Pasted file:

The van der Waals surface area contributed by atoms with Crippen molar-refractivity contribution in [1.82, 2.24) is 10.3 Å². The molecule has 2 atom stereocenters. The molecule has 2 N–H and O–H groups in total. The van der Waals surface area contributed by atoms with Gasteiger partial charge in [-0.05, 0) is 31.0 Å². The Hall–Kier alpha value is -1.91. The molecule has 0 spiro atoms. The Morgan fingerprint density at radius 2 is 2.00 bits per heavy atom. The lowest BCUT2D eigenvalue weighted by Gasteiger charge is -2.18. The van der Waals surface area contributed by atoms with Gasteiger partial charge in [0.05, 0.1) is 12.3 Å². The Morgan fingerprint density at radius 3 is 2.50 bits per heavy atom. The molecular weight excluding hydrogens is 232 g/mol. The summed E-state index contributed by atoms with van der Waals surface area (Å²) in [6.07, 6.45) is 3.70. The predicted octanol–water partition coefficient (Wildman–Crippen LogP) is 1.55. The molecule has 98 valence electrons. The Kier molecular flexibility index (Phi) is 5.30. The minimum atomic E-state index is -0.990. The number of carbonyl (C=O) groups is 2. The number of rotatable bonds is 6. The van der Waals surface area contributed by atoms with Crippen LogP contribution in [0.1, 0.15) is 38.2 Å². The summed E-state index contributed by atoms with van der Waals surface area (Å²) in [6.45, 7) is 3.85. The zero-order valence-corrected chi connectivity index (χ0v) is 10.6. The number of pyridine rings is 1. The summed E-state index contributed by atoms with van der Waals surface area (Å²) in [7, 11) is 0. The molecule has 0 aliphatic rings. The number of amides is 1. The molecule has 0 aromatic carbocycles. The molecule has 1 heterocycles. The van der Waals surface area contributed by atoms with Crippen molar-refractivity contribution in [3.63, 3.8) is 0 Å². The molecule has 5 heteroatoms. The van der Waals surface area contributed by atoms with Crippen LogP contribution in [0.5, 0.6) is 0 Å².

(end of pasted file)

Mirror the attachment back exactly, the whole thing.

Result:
The van der Waals surface area contributed by atoms with Crippen molar-refractivity contribution in [1.82, 2.24) is 10.3 Å². The molecule has 2 atom stereocenters. The molecule has 2 N–H and O–H groups in total. The van der Waals surface area contributed by atoms with Gasteiger partial charge in [-0.05, 0) is 31.0 Å². The Hall–Kier alpha value is -1.91. The molecule has 0 spiro atoms. The Morgan fingerprint density at radius 2 is 2.00 bits per heavy atom. The lowest BCUT2D eigenvalue weighted by Gasteiger charge is -2.18. The van der Waals surface area contributed by atoms with Gasteiger partial charge in [0.05, 0.1) is 12.3 Å². The Morgan fingerprint density at radius 3 is 2.50 bits per heavy atom. The molecular weight excluding hydrogens is 232 g/mol. The summed E-state index contributed by atoms with van der Waals surface area (Å²) in [6.07, 6.45) is 3.70. The predicted octanol–water partition coefficient (Wildman–Crippen LogP) is 1.55. The molecule has 98 valence electrons. The Kier molecular flexibility index (Phi) is 5.30. The minimum atomic E-state index is -0.990. The number of carbonyl (C=O) groups is 2. The number of rotatable bonds is 6. The van der Waals surface area contributed by atoms with Crippen LogP contribution in [0.1, 0.15) is 38.2 Å². The summed E-state index contributed by atoms with van der Waals surface area (Å²) in [6.45, 7) is 3.85. The zero-order valence-corrected chi connectivity index (χ0v) is 10.6. The number of pyridine rings is 1. The summed E-state index contributed by atoms with van der Waals surface area (Å²) in [7, 11) is 0. The molecule has 0 aliphatic rings. The number of amides is 1. The molecule has 0 aromatic carbocycles. The molecule has 1 heterocycles. The van der Waals surface area contributed by atoms with Crippen molar-refractivity contribution in [3.63, 3.8) is 0 Å². The molecule has 5 heteroatoms. The van der Waals surface area contributed by atoms with Crippen LogP contribution in [0.5, 0.6) is 0 Å².